After its fifth major round of funding, ClassPass can finally call itself a unicorn.
On Wednesday, the New York City-based fitness subscription startup announced a $285 million Series E investment, at a valuation of more than $1 billion. The company, which previously had raised $225 million, touted both its expansion from four to 28 countries in less than two years and the fact that it employs more than 650 people across five cities.
But perhaps ClassPass should be boasting that it has been through as many pricing models as rounds of funding--and after taking risks that alienated swaths of customers at multiple junctures, remarkably, it has survived.
Over the past 18 months, in addition to expanding internationally, the company has added non-fitness offerings such as acupuncture, massage, meditation, and cryotherapy. It has also moved into corporate wellness, and now has more than 1,000 employers that offer its subscription to fitness classes and wellness treatments as a benefit, including Facebook, Google, Morgan Stanley, and Southwest Airlines. In each of the past two years, it has doubled its corporate headcount.
Launched in 2013, ClassPass made a name for itself by helping boutique fitness studios fill empty slots in classes--and giving exercise buffs affordable opportunities to try new studios. But the company has struggled with loyalty, and with how much to charge members.
In 2017, the company ditched an unlimited plan in favor of a tiered membership structure, which essentially doubled the price for the company's most loyal members and caused the company to lose some 5 percent of its membership base. Still, the new model had constraints of its own, founder Payal Kadakia told Inc. in 2019.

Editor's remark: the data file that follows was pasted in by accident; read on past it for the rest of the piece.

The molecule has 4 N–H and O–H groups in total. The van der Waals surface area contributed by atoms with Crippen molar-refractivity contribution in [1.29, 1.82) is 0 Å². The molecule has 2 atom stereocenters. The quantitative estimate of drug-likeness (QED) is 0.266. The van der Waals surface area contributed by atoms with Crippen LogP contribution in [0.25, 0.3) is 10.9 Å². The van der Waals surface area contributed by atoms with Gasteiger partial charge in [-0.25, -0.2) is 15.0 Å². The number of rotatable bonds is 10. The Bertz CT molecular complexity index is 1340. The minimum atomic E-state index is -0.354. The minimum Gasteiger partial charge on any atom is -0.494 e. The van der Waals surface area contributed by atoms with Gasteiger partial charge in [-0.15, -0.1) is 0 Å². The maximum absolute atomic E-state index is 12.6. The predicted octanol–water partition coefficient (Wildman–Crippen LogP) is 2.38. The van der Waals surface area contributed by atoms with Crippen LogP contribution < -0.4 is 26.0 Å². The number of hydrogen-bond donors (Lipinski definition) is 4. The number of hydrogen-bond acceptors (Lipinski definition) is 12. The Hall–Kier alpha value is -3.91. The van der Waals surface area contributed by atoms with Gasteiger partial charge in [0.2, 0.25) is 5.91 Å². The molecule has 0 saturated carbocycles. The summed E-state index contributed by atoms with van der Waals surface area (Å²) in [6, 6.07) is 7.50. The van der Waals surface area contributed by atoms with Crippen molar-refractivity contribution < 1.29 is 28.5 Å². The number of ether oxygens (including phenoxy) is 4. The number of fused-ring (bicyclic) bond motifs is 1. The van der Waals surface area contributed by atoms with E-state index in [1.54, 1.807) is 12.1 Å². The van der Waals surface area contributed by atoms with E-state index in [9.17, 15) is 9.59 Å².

ClassPass raised a funding round at a lesser valuation than it had had previously--known as a "down round." Since then, it has introduced yet another pricing model: It's still a subscription in tiers, but the company now offers classes on a credit system, allowing pricier studios and classes to take up more of a user's monthly allotment.
The company's CEO, Fritz Lanman, calls the two-year-old credit model "elegant," and says it is here to stay. He attributes ClassPass's resilience to a history of tumult that has helped his team anticipate and weather difficult choices and changes to the business.
"We had a lot of trials and tribulations early on in the journey," he says. "You have to be someone who can withstand serious pressures--and come out the other side."
But would it all have been simpler if Kadakia had simply begun back in 2010 with a tiered subscription model and a two-sided marketplace pairing studios with customers when she had her original idea for helping people find fitness classes and try new ones?
"Each business model was derived from insights from the previous business mode," Lanman says. Without that experience, "it's not clear we would have gotten here."
The company says it will use the new funding to continue its international expansion and boost the corporate-wellness program. The investors have deep industry experience that also could help growth domestically: The round was led in part by L Catterton, a private-equity firm with investments in the fitness industry, including in Equinox Holdings, Pure Barre, Xpoential Fitness, and Peloton.